Pitfall: do not withdraw the application on the promise of tenants to pay. Wait until the funds have been received and cleared before withdrawing an application. Make an attempt to obtain certified funds. If the tenants break their promise and do not pay, the whole process will have to be started over: a new N4 must be issued, 14 days must past, and L1 application must be filed, and a hearing date must be set.
Procedure: the Certificate of Service should be filed with the Board prior to the hearing. If it is not, it must be presented at the hearing.
Pitfall: if this procedure is incomplete, your matter will not be heard. Having your paperwork in order and a copy of the Certificate of Service at the top of the pile will allow you to proceed efficiently. Your claim may end up under additional scrutiny if you look disorganized to the adjudicator.
Procedure: information on N5 or N8 notices must be precise so that tenants know exactly the case they have to meet.
Pitfall: saying “loud partying every night” is not specific, nor is saying “the rent is always late”. Exact dates and incidences are important. Tenants must be able to defend specific allegations.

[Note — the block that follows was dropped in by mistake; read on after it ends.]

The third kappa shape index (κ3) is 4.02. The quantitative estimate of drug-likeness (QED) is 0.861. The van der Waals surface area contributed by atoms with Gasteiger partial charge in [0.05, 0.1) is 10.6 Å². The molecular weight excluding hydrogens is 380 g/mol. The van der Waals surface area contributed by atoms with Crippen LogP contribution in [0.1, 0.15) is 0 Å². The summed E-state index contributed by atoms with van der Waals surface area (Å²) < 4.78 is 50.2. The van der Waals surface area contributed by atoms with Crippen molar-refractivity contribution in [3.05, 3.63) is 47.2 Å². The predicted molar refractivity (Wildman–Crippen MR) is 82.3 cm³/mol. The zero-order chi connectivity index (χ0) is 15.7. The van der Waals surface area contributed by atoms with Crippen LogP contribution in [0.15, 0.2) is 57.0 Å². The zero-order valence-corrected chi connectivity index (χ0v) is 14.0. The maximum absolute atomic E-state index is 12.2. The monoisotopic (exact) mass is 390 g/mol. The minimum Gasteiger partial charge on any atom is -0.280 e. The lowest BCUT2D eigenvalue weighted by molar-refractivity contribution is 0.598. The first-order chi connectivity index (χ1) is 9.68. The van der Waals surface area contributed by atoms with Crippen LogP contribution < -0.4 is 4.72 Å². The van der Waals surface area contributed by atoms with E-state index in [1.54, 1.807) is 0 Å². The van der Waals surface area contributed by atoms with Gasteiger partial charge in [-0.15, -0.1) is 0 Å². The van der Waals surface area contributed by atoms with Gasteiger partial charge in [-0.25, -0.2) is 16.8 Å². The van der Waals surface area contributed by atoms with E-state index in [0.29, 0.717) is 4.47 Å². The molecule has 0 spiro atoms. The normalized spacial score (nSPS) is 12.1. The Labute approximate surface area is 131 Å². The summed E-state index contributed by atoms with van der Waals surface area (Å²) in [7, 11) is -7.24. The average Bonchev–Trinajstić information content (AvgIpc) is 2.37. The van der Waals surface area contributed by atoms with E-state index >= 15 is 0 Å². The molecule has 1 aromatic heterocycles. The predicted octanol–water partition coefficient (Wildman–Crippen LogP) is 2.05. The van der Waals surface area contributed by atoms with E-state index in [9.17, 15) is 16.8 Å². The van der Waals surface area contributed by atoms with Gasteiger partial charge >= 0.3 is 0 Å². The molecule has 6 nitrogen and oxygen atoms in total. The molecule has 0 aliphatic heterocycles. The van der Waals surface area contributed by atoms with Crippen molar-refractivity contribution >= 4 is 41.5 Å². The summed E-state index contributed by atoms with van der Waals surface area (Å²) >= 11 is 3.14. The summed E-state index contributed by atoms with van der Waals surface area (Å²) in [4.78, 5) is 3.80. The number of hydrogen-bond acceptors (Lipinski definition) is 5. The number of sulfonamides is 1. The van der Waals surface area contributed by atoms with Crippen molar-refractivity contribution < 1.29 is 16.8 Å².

Procedure: when the first N5 is served, the tenant has 7 days to correct the issue at hand. If the issue is corrected but repeated within 6 months of the first N5, a second N5 can be filed with no provision for correction for the tenant.
Pitfall: these time periods must be very closely monitored and documented. If the N5 has been served by mail, the 5 extra days must again be added and the monitoring therefore starts 5 days after mailing. If the tenant does not correct the issue within the requisite 7 days, file for termination immediately, not several weeks later. If the tenant corrects the issue but repeats it within 6 months, serve the second N5 immediately, not at the second or third repetition of the issue.